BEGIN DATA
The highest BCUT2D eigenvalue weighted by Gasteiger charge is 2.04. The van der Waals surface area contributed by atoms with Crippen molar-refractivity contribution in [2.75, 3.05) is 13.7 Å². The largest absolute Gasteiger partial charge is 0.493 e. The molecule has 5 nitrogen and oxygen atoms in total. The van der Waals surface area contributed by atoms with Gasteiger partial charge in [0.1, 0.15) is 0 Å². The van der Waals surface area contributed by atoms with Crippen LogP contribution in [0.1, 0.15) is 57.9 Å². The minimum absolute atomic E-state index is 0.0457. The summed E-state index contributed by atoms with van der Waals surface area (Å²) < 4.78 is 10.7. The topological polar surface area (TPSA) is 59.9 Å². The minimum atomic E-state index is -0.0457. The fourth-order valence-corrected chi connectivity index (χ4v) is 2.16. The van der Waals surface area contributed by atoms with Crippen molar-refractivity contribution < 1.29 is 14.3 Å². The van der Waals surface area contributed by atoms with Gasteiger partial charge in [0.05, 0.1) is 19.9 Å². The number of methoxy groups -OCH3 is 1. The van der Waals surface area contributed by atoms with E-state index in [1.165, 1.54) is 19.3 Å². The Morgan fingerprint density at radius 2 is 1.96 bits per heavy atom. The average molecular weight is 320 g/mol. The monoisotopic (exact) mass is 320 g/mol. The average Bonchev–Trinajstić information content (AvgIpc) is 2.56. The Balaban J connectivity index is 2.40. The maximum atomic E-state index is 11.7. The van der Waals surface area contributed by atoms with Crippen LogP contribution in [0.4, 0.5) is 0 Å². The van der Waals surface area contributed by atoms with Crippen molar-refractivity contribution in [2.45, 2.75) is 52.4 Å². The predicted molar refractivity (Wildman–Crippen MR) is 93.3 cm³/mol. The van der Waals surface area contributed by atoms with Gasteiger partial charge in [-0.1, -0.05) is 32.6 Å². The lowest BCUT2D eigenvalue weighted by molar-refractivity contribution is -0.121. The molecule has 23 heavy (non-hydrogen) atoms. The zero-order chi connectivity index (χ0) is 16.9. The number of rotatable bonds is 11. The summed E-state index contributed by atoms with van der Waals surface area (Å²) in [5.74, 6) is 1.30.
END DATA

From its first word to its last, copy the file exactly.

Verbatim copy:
The highest BCUT2D eigenvalue weighted by Gasteiger charge is 2.04. The van der Waals surface area contributed by atoms with Crippen molar-refractivity contribution in [2.75, 3.05) is 13.7 Å². The largest absolute Gasteiger partial charge is 0.493 e. The molecule has 5 nitrogen and oxygen atoms in total. The van der Waals surface area contributed by atoms with Gasteiger partial charge in [0.1, 0.15) is 0 Å². The van der Waals surface area contributed by atoms with Crippen LogP contribution in [0.1, 0.15) is 57.9 Å². The minimum absolute atomic E-state index is 0.0457. The summed E-state index contributed by atoms with van der Waals surface area (Å²) < 4.78 is 10.7. The topological polar surface area (TPSA) is 59.9 Å². The minimum atomic E-state index is -0.0457. The fourth-order valence-corrected chi connectivity index (χ4v) is 2.16. The van der Waals surface area contributed by atoms with Crippen molar-refractivity contribution < 1.29 is 14.3 Å². The van der Waals surface area contributed by atoms with Gasteiger partial charge in [0.05, 0.1) is 19.9 Å². The number of methoxy groups -OCH3 is 1. The van der Waals surface area contributed by atoms with E-state index in [1.165, 1.54) is 19.3 Å². The Morgan fingerprint density at radius 2 is 1.96 bits per heavy atom. The average molecular weight is 320 g/mol. The monoisotopic (exact) mass is 320 g/mol. The average Bonchev–Trinajstić information content (AvgIpc) is 2.56. The Balaban J connectivity index is 2.40. The maximum atomic E-state index is 11.7. The van der Waals surface area contributed by atoms with Crippen LogP contribution in [0.4, 0.5) is 0 Å². The van der Waals surface area contributed by atoms with Crippen molar-refractivity contribution in [2.45, 2.75) is 52.4 Å². The predicted molar refractivity (Wildman–Crippen MR) is 93.3 cm³/mol. The van der Waals surface area contributed by atoms with Gasteiger partial charge in [-0.1, -0.05) is 32.6 Å². The lowest BCUT2D eigenvalue weighted by molar-refractivity contribution is -0.121. The molecule has 23 heavy (non-hydrogen) atoms. The zero-order chi connectivity index (χ0) is 16.9. The number of rotatable bonds is 11. The summed E-state index contributed by atoms with van der Waals surface area (Å²) in [5.74, 6) is 1.30.